Bolts outworked by Penguins

Tampa Bay Lightning's Steven Stamkos is stopped on a breakaway by Pittsburgh Penguins' Marc-Andre...

Tampa Bay Lightning's Steven Stamkos is stopped on a breakaway by Pittsburgh Penguins' Marc-Andre Fleury and the back-check of Paul Martin. (REUTERS/Mike Carlson)

LANCE HORNBY, QMI Agency

, Last Updated: 12:43 AM ET

TAMPA -- Time for the Lightning to stop over-celebrating its return to the playoffs and do something about its imminent departure.

As the Bolts keep falling behind early at the St. Pete Times Forum against Pittsburgh, they must watch endless video tributes to their 103-point regular season and career or comeback years by many players. But the noisy back-to-back crowds of 20,000-plus have now seen them trail 2-0 twice to the Penguins foot soldiers, come back and then lose, capped by Wednesday's 3-2 double overtime dagger by James Neal.

"As a kid you watch on TV when overtime games go deep into the night," Neal said of scoring his first NHL playoff goal. "You think about when I'm older, I wish I could be out there, get that shot and win one for your team."

He did exactly that at 3:38 of the second extra period, with a no-look, bad-angle puck off the half board, skipping it in off Dwayne Roloson's glove. But after 50 saves to that point, Roloson couldn't be blamed.

With the exception of the goalie as well as forwards Martin St. Louis and Vinny Lecavalier, coach Guy Boucher is going to have to get the rest of the Bolts over their collective playoff stage fright. If they can't stop the likes of Asham, Michael Rupp and Craig Adams, a combined plus-12 entering Game 5, it's no surprise they face elimination at high noon Saturday back in Steeltown.

"If I have to sell something to them now, we're in trouble," Boucher said.

With only 31 shots in almost 84 minutes of Game 4, it's clear that St. Louis and Lecavalier with their nine points are not getting adequate help.

"Our guys are teeing it up, trying to aim all the time," the coach griped. "Our team usually puts a lot of pucks on net, now we're waiting for a perfect opportunity. You're not going to beat this guy (Marc-Andre Fleury) that way.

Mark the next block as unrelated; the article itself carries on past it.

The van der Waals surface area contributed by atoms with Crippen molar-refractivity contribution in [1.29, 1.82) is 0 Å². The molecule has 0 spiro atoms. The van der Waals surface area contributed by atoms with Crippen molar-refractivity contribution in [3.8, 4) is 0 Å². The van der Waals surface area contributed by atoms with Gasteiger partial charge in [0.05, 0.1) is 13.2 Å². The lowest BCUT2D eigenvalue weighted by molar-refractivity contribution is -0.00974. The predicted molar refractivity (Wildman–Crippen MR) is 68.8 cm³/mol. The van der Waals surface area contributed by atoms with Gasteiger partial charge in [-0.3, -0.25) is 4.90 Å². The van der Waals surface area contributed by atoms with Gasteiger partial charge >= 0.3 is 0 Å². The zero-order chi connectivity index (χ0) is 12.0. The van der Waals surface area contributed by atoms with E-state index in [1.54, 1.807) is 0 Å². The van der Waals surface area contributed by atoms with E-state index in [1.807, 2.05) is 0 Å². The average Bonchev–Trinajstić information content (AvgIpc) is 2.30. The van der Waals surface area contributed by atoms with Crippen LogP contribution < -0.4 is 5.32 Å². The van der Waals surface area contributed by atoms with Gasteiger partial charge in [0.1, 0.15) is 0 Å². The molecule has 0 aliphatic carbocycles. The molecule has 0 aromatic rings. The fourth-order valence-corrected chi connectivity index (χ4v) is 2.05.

"You have to grind it out and put the puck on net. That's why their fourth line is doing so well. That's how they won the overtime, a shot with absolutely no angle and he didn't look. That's what playoff hockey is about."

It might be too late for the Lightning to absorb that lesson, while Pittsburgh has enough playoff beards to make up for the absence of Sidney Crosby and Evgeni Malkin.

"We've battled that way every night since I got here," said Neal, acquired in a late February trade from Dallas. "We're going out every night with the hits and the puck retrievals."

Tampa tied it with less than four minutes to play on Sean Bergenheim's first NHL playoff goal. The Bolts also had an overtime power play after missing three in regulation. The weary Tampa specialists barely tested Fleury on their last opportunity, while Tyler Kennedy's opening goal broke the Bolts' 15-for-15 penalty kill hex on Pittsburgh.

The Bolts were often their own worst enemy, fumbling easy passes, coming up dry on three power plays, two of them in the final period.

Asham and Kennedy staked the visitors to the two-goal advantage and if not for the work of Lecavalier and St. Louis, the crowd would've turned ugly.

Boucher's frustration at not being able to score 5-on-5 has been evident as this series unfolds. Down 1-0 to start the second, his select starting trio of Lecavalier, St. Louis and Nate Thompson was out-worked in the matchup he wanted, versus Staal, Neal and Tyler Kennedy. Staal had a huge game for the Pens with an assist on the Neal goal and taking 35 total faceoffs.

Boucher, meanwhile, said he couldn't find the right words of praise for St. Louis.

"It looks like he's tired, it looks like he's down, he's doing everything he can out there. He's not afraid to pay the price, he's not afraid to get involved."

But he's not bringing enough teammates along for the ride.


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